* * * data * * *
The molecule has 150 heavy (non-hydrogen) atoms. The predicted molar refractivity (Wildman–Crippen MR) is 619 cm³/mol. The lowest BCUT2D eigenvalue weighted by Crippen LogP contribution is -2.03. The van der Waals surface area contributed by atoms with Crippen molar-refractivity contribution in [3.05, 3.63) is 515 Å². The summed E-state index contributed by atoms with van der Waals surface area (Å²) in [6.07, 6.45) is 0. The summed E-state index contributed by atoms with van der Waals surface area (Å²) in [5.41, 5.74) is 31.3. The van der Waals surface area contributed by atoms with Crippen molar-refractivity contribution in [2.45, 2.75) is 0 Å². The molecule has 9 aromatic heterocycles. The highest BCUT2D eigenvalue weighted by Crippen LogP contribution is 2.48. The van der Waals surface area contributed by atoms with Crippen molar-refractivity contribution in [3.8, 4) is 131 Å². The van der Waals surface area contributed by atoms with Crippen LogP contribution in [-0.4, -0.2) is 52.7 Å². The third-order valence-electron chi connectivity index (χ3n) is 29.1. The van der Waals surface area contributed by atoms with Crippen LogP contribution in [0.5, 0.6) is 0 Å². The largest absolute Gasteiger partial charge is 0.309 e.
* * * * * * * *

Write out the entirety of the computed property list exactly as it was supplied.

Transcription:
The molecule has 150 heavy (non-hydrogen) atoms. The predicted molar refractivity (Wildman–Crippen MR) is 619 cm³/mol. The lowest BCUT2D eigenvalue weighted by Crippen LogP contribution is -2.03. The van der Waals surface area contributed by atoms with Crippen molar-refractivity contribution in [3.05, 3.63) is 515 Å². The summed E-state index contributed by atoms with van der Waals surface area (Å²) in [6.07, 6.45) is 0. The summed E-state index contributed by atoms with van der Waals surface area (Å²) in [5.41, 5.74) is 31.3. The van der Waals surface area contributed by atoms with Crippen molar-refractivity contribution in [2.45, 2.75) is 0 Å². The molecule has 9 aromatic heterocycles. The highest BCUT2D eigenvalue weighted by Crippen LogP contribution is 2.48. The van der Waals surface area contributed by atoms with Crippen molar-refractivity contribution in [3.8, 4) is 131 Å². The van der Waals surface area contributed by atoms with Crippen LogP contribution in [-0.4, -0.2) is 52.7 Å². The third-order valence-electron chi connectivity index (χ3n) is 29.1. The van der Waals surface area contributed by atoms with Crippen LogP contribution in [0.5, 0.6) is 0 Å². The largest absolute Gasteiger partial charge is 0.309 e.